The Spring Native project provides support for packaging Spring applications as native images using GraalVM.

Compared to JVM executables, native images have faster startup times (< 100 ms) and lower memory consumption. However, building a native image requires more time than a JVM-based one.

The project is still in beta but already supports most of the Spring portfolio modules, including Spring Framework, Spring Boot, Spring Security, and Spring Cloud.

Its features make it a good fit for building serverless applications with Spring Cloud Function and deploying them to a platform like Azure Functions, AWS Lambda, or Knative.

This article will guide you through the building of a Spring Boot application compiled to a native executable with Spring Native. You can find the source code on GitHub.

Bootstrapping an application with Spring Native

You can add Spring Native to your application when bootstrapping the project from Spring Initializr.

Bootstrap a Spring Boot application with Spring Reactive Web and Spring Native

The generated project will contain a dependency on the Spring Native project and the Spring AOT plugin used to compile your application source code to native executable while improving compatibility and footprint.

The build.gradle file looks as follows.

plugins {
	id 'org.springframework.boot' version '2.4.3'
	id 'io.spring.dependency-management' version '1.0.11.RELEASE'
	id 'java'
	id 'org.springframework.experimental.aot' version '0.9.0'

group = 'com.thomasvitale'
version = '0.0.1-SNAPSHOT'
sourceCompatibility = '11'

repositories {
	maven { url '' }

dependencies {
	implementation 'org.springframework.boot:spring-boot-starter-webflux'
	testImplementation 'org.springframework.boot:spring-boot-starter-test'
	testImplementation 'io.projectreactor:reactor-test'

test {

bootBuildImage {
	builder = 'paketobuildpacks/builder:tiny'
	environment = ['BP_NATIVE_IMAGE': 'true']

You can build a native image out of your application using the familiar Spring Boot plugin (Gradle or Maven) and its embedded Cloud Native Buildpacks support. The choice between JVM and GraalVM images is defined by the BP_NATIVE_IMAGE property in the bootBuildImage task, which comes pre-configured when you use Spring Initialzr.

Defining a REST endpoint with Spring WebFlux

Let's define a REST endpoint with Spring WebFlux so that we can test the application.

In the SpringNativeGraalvmApplication class generated by the Initializr, you can add a REST endpoint using a router function or a @RestController-annotated class. Let's go with the former option.

package com.thomasvitale.demo;

import reactor.core.publisher.Mono;

import org.springframework.boot.SpringApplication;
import org.springframework.boot.autoconfigure.SpringBootApplication;
import org.springframework.context.annotation.Bean;
import org.springframework.web.reactive.function.server.RouterFunction;
import org.springframework.web.reactive.function.server.ServerResponse;

import static org.springframework.web.reactive.function.server.RouterFunctions.route;
import static org.springframework.web.reactive.function.server.ServerResponse.ok;

public class SpringNativeGraalvmApplication {

	public static void main(String[] args) {, args);

	RouterFunction<ServerResponse> routes() {
		return route()
				.GET("/", request -> ok().body(Mono.just("Spring Native and Beyond!"), String.class))

Then, in the SpringNativeGraalvmApplicationTests class generated by the Initializr, you can add an integration test for the REST endpoint.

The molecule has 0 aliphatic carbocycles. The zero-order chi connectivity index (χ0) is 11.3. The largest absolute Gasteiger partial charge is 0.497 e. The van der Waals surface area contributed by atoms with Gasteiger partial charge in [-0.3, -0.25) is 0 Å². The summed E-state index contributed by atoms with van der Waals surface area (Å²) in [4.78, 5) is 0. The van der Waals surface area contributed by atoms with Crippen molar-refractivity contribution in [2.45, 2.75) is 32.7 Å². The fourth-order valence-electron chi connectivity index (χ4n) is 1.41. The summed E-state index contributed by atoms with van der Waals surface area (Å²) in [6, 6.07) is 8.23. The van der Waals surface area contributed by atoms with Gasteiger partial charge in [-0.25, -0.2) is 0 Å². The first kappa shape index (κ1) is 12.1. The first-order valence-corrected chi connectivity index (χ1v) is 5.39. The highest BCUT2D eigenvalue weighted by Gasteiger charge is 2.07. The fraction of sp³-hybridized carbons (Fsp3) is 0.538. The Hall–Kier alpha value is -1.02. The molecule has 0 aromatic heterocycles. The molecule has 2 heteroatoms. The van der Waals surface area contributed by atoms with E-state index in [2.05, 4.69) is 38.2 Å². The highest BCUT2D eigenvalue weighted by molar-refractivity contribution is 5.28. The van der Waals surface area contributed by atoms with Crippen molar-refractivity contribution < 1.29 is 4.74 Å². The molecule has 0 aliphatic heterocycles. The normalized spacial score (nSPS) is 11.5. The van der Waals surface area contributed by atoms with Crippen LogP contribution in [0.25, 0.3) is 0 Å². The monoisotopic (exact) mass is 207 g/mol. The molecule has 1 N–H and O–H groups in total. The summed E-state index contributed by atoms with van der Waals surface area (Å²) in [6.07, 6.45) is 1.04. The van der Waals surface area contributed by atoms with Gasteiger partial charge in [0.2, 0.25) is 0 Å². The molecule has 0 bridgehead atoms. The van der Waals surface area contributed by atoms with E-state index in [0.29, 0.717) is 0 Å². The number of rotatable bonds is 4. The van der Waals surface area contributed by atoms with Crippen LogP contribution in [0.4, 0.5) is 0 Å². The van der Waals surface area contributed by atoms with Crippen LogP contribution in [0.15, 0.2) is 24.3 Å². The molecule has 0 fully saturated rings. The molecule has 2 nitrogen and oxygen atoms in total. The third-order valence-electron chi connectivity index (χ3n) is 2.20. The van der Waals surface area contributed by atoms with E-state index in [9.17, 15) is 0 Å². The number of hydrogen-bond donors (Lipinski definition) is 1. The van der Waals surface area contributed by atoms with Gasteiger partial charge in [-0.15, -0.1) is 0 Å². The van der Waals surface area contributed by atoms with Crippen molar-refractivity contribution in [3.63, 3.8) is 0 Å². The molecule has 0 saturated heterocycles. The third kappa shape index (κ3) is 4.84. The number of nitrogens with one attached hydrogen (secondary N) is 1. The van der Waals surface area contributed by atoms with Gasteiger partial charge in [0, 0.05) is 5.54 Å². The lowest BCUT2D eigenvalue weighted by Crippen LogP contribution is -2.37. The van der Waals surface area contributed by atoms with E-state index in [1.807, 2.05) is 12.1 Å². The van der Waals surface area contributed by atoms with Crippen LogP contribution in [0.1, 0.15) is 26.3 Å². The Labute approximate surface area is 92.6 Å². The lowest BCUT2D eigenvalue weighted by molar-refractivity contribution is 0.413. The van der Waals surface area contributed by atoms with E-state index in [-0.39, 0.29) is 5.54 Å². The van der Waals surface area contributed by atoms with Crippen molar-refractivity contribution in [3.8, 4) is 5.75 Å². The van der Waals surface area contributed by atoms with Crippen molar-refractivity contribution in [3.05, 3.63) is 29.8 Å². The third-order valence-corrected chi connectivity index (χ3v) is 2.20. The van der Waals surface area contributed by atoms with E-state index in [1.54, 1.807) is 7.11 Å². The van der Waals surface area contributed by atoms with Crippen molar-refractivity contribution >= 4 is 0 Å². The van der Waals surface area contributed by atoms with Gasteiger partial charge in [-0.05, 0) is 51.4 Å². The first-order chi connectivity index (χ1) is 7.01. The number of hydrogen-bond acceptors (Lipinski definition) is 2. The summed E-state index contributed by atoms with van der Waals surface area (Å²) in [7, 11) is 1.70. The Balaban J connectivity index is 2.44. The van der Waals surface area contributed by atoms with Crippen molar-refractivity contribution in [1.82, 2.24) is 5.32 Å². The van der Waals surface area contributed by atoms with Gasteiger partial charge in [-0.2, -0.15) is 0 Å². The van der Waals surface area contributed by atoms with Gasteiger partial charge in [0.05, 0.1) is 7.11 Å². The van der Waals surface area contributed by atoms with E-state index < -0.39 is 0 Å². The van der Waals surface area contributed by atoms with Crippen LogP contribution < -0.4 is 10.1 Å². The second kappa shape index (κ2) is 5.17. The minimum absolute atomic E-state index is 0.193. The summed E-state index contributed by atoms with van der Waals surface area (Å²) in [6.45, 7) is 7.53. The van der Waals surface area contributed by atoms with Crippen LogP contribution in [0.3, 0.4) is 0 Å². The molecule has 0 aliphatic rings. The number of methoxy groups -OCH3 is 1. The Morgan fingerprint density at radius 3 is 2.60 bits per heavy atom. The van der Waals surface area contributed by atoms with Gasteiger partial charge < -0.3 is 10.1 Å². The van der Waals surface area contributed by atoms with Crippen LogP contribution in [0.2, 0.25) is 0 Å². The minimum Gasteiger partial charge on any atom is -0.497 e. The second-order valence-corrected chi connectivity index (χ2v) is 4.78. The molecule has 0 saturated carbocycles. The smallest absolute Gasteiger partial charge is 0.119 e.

package com.thomasvitale.demo;

import org.junit.jupiter.api.Test;

import org.springframework.beans.factory.annotation.Autowired;
import org.springframework.boot.test.autoconfigure.web.reactive.AutoConfigureWebTestClient;
import org.springframework.boot.test.context.SpringBootTest;
import org.springframework.test.web.reactive.server.WebTestClient;

@SpringBootTest(webEnvironment = SpringBootTest.WebEnvironment.RANDOM_PORT)
class SpringNativeGraalvmApplicationTests {

	private WebTestClient webClient;

	void whenGetBooksThenReturn() {
				.expectBody(String.class).isEqualTo("Spring Native and Beyond!");

Running the application as an executable JAR

The Spring Native dependency in your project will optimize the application startup time and memory consumption, thanks to the Spring AOT plugin, even when running it as an executable JAR. Let's try it out.

First, open a Terminal window, navigate to the root folder of your project, and run the following command.

$ ./gradlew bootRun

The application will start up faster than its corresponding version without Spring AOT. Let's try calling the REST endpoint.

$ curl http://localhost:8080
Spring Native and Beyond!

Running the application as a native image

Now, let's try building and running a native image leveraging Spring Native with GraalVM.

Building a native image is very straightforward with the Spring Boot plugin. Make sure your Docker Engine is running, and then execute the following command. Be aware that it will take a few minutes, very much depending on your laptop CPU and memory characteristics.

$ ./gradlew bootBuildImage

The result will be a spring-native-graalvm:0.0.1-SNAPSHOT image that you can run with Docker.

$ docker run --name spring-native-graalvm -p 8080:8080 spring-native-graalvm:0.0.1-SNAPSHOT

Applications with Spring Native typically start in less than 100 ms, depending on your machine's available resources.

A Spring Native application typically starts in less than 100ms.

Once again, let's call the REST endpoint to ensure the application is still working when run as a native image.

$ curl http://localhost:8080
Spring Native and Beyond!

It does. Good job!


In this article, I went through how to quickly bootstrap a Spring Boot application and compile it to a native executable using Spring Native and GraalVM.

For more information on the Spring Native project and to follow its roadmap, you can refer to the official documentation.